Cyrtodactylus roesleri, Ziegler, Thomas, Nazarov, Roman, Orlov, Nikolai, Vu, Truong Quang Nguyen Thanh Ngoc, Dang, Kien Ngoc, Dinh, Tri Huy & Schmitz, Andreas, 2010

Ziegler, Thomas, Nazarov, Roman, Orlov, Nikolai, Vu, Truong Quang Nguyen Thanh Ngoc, Dang, Kien Ngoc, Dinh, Tri Huy & Schmitz, Andreas, 2010, A third new Cyrtodactylus (Squamata: Gekkonidae) from Phong Nha-Ke Bang National Park, Truong Son Range, Vietnam, Zootaxa 2413, pp. 20-36 : 24-33

publication ID 10.5281/zenodo.194354


persistent identifier

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scientific name

Cyrtodactylus roesleri

sp. nov.

Cyrtodactylus roesleri sp. nov.

Holotype. Adult male ( ZFMK 89377) collected on 22 May 2009 by Thomas Ziegler and Kien Ngoc Dang nearby Phong Nha – Ke Bang National Park, Minh Hoa District, Quang Binh Province, Vietnam.

Paratypes. Three adult males ( IEBR A.0932, MHNG 2713.79, VNUH 220509) and one juvenile ( ZFMK 89378) from the type locality, collected by Thomas Ziegler and Kien Ngoc Dang on 22 May 2009; one adult female ( ZFMK 86433) collected by Thomas Ziegler and Astrid Heidrich in June 2006 within Phong Nha – Ke Bang National Park, Quang Binh Province, Vietnam; ten adult males ( ZISP 25777-25782, ZMMU R- 13061-1, ZMMU R- 13061-2, ZMMU R- 13061-3, ZMMU R- 13061-4) and four adult females ( ZISP 25783, ZISP 25784, ZMMU R- 13061-5, ZMMU R- 13051-6) collected by Nikolai Orlov in July 2003 within Phong Nha – Ke Bang National Park, Quang Binh Province, Vietnam.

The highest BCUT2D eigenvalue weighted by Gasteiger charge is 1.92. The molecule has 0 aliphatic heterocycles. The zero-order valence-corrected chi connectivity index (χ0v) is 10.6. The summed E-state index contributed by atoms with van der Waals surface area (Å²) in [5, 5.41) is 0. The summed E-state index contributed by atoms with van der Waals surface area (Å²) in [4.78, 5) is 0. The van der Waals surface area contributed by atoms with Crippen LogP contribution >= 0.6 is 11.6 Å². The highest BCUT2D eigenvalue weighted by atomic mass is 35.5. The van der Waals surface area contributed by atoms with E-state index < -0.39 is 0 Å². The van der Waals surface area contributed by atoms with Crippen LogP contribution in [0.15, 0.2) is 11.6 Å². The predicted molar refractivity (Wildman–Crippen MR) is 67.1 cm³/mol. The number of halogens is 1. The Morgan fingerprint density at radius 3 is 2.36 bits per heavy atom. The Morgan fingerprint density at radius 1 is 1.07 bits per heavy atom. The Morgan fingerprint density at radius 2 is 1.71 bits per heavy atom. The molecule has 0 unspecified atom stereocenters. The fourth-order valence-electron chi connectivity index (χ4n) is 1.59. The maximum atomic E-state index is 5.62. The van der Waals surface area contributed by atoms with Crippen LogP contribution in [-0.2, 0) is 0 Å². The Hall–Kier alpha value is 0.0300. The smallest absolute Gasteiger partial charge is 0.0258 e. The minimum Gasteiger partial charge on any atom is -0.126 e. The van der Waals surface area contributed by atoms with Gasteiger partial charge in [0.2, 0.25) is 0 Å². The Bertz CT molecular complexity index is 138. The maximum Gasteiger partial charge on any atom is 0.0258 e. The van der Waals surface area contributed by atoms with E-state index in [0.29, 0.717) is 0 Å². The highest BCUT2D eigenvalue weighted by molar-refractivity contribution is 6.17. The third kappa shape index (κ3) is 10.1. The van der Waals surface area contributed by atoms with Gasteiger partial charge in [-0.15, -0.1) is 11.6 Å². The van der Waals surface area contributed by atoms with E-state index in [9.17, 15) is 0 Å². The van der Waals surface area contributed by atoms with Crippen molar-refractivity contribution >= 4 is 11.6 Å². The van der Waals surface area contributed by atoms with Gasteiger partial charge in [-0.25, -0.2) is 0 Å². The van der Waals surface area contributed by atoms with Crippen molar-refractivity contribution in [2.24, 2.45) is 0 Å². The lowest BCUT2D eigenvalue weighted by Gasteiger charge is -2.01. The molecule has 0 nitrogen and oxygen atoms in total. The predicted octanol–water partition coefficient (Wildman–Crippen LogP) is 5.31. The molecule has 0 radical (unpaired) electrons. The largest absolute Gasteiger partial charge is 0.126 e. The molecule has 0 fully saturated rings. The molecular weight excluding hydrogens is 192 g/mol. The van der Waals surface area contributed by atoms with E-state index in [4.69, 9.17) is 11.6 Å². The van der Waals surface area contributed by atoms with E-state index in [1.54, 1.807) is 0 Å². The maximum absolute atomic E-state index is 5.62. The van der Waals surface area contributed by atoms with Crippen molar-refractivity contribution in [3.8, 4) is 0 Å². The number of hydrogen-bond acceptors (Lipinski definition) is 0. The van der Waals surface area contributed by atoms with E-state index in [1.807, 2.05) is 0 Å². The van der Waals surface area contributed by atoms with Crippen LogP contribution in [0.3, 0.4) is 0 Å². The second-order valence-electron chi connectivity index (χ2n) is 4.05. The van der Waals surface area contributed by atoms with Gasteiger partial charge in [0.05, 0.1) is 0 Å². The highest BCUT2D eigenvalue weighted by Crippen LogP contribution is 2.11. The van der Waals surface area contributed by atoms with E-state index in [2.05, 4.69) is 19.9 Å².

Diagnosis. A small, slender Cyrtodactylus with a maximum SVL of 75.3 mm, distinguished from all congeners by the combination of the following characters: 1) dorsal pattern consisting of dark nuchal band and 4–5 sometimes irregular shaped dark transversal bands between limbs; 2) dorsal tubercles present on the back of head, body, hind limbs and tail base; 3) ventrals in 34–40 longitudinal rows at midbody; 4) lateral folds absent; 5) continuous series of 20–28 precloacal and femoral pores in males; 6) enlarged femoral scales present; 7) enlarged precloacal scales present; 8) precloacal groove absent; 9) 5–8 postcloacal spurs in both sexes; 10) subcaudal scales transversally enlarged; 11) fourth toe with 17–21 subdigital lamellae.

Description of holotype. Size small (SVL 65.7 mm, TaL 77.5 mm), distance from posterior corner of eye to anterior margin of ear including ciliaria 5.0 mm, maximum horizontal ear diameter 1.0 mm; for further measurements see Table 1.